While at The Sunday Times in 1988, Neil met the former Miss India, Pamella Bordes, in a nightclub, an inappropriate place for someone with Neil's job according to Peregrine Worsthorne.[11] The News of the World suggested Bordes was a call girl.[12] Worsthorne argued in an editorial article "Playboys as Editors" in March 1989 for The Sunday Telegraph that Neil was not fit to edit a serious Sunday newspaper. Worsthorne effectively accused Neil of knowing that Bordes was a prostitute.[13] He certainly did not know about Bordes,[12] which the Telegraph had accepted by the time the libel case came to High Court of Justice in January 1990,[11] but the paper still defended their coverage as fair comment.[14] Neil won both the case and £1,000 in damages[15] plus costs.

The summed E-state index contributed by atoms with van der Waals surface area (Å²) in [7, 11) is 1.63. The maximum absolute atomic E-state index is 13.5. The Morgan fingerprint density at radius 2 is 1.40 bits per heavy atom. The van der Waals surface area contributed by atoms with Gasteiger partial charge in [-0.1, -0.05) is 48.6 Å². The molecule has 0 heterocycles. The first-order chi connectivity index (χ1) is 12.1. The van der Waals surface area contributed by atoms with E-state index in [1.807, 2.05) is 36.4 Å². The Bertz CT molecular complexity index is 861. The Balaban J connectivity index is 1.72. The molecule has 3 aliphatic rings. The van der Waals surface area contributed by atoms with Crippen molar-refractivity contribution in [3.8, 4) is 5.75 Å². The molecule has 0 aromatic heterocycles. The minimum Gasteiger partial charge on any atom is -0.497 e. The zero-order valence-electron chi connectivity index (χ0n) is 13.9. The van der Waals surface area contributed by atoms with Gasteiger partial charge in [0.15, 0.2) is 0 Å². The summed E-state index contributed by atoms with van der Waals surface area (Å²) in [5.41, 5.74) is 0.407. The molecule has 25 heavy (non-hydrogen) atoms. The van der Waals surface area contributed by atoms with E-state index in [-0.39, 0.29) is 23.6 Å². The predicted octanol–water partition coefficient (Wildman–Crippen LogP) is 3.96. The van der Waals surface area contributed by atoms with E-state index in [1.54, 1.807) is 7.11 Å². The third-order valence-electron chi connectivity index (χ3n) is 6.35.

The Sunday Times was campaigning for an already-discredited claim that AIDS is neither an infectious disease and was not caused by HIV.[15] In 1992 Neil was criticised by anti-Nazi groups[16] and historians like Hugh Trevor-Roper[17] for employing, as a translator of the diaries of Joseph Goebbels, the Holocaust denier David Irving.[16]

Sky[edit]

Neil (centre) with Sky News anchor Adam Boulton (left) in 2013